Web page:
Hattie Jacques? Phwoar!

Saturday January 22, 2000 The Guardian

What can one say of Hattie Jacques? "She was a great gravy maker," said one friend. Can't we do any better than this? "I mean, I've never been able to make gravy in my life, but she had this enormous tin into which she_" Yes, yes. Get on with it. "and she had this enormous spoon and she'd be stirring and putting in pepper_" Is there much more of this? "And she always had a cigarette in her mouth." Mmm, I see. I believe I'm on the point of spotting the punchline. Something to do with fag ash as seasoning, perhaps? And so it turned out. Surely, if you're going to have a programme presumptuously entitled The Unforgettable Hattie Jacques (ITV), you have to do better than this.

Let's try again. In one of the Carry On films (she appeared in 14 of them), Jacques breathed in and filled her matron's starched uni form. Kenneth Williams breathed in through flared nostrils and barely filled his pigeon chest. It was a very arch moment, and four impossibly raised eyebrows rather proved the point. "The younger birds may be soft and tender," Matron told Dr Williams, saucily, "but the older birds have more on them." With that she wafted out. Williams inflated his nostrils still further and eyed her departing back narrowly: "True, and they need a lot more stuffing."

And again, in another Carry On, to sarcastic, elephantine tuba music, Jacques stood sadly on a pair of scales: "Who would have thought that a cow would have made all the difference?" Pah, pah, paaaah, commented the tuba.

Despite the gravy and stuffing, this was an unexpectedly affecting memoir. Best of the talking heads was Bob Monkhouse: "Her career was greatly helped as regards regular employment by her weight," he recognised. He realised, too, though, that her comic talents were hardly exploited: most Carry Ons were written by jokesmiths rather than script writers, by men who couldn't create living, breathing characters to save their lives. Throughout that career, she was the fat woman on the receiving end of the obvious punchline. Like Mollie Sugden as Mrs Slocombe, Jacques was always the battleaxe, hungry for sex but doomed to a life of frustration. And like Sugden, Jacques was pitted against the pneumatic dolly. For Sugden it was Wendy Richard as Miss Brahms; for Jacques, it was Barbara Windsor as pert as you like in a bikini. Instead of sex, Jacques would have to learn to reconcile herself to a career of put-downs from Bernard Bresslaw and his ilk.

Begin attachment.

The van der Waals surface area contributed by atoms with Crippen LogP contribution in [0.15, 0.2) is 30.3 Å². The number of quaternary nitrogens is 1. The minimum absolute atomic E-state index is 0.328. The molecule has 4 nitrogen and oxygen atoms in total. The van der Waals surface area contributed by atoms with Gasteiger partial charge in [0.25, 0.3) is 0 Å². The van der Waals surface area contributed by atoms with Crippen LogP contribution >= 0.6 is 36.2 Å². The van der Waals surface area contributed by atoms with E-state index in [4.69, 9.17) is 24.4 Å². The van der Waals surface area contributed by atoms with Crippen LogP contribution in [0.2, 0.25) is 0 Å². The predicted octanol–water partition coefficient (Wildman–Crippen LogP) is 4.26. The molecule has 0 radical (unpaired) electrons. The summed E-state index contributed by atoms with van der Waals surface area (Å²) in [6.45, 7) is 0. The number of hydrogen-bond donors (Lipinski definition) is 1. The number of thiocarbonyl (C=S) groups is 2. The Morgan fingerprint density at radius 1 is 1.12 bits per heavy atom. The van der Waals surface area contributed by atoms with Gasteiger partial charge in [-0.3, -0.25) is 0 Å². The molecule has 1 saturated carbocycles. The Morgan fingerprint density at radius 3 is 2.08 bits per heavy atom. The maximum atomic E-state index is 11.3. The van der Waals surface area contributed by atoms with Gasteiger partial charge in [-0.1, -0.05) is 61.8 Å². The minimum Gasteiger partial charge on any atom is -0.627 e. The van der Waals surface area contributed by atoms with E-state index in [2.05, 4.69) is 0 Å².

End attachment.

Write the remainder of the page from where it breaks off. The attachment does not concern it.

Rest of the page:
Worse, for 19 years Jacques was Eric Sykes's on-screen sister. As Monkhouse noted, in Sykes she had to create a role for herself; Sykes's scripts only offered a foil for the funny man. Nonetheless, she was still the sex-starved loser: in one scene from Sykes he spotted a lonely hearts ad with a familiar phone number. "Good-looking women don't put their numbers in the paper," said Sykes. Hang on, though. What was that noise? The phone ringing. A call for the good-looking, slender woman whom Jacques had invented for the ad. "Hello," she breathed into the receiver. For that moment she was Marlene Dietrich, though more louche.

Life was not like her screen roles, not like that unliveable existence imagined by male screenwriters. Friends queued up to tell what a sensual sexpot she was in real life, and to reveal that men, unimagined by the writers of Carry On and Sykes, fancied her rotten. Which was nice. She left that eternal faded public- school playboy John Le Mesurier for an entrepreneur called John Scofield. The home-movie footage of her new lover showed him to be a hunk - in winter, square-shouldered and granite-jawed in a camel coat; in summer, a Greek god striding through the surf in negligible trunk. This was the reality, and this was the kind of man Jacques loved. Ironic, eh? Pah, pah, paaah.

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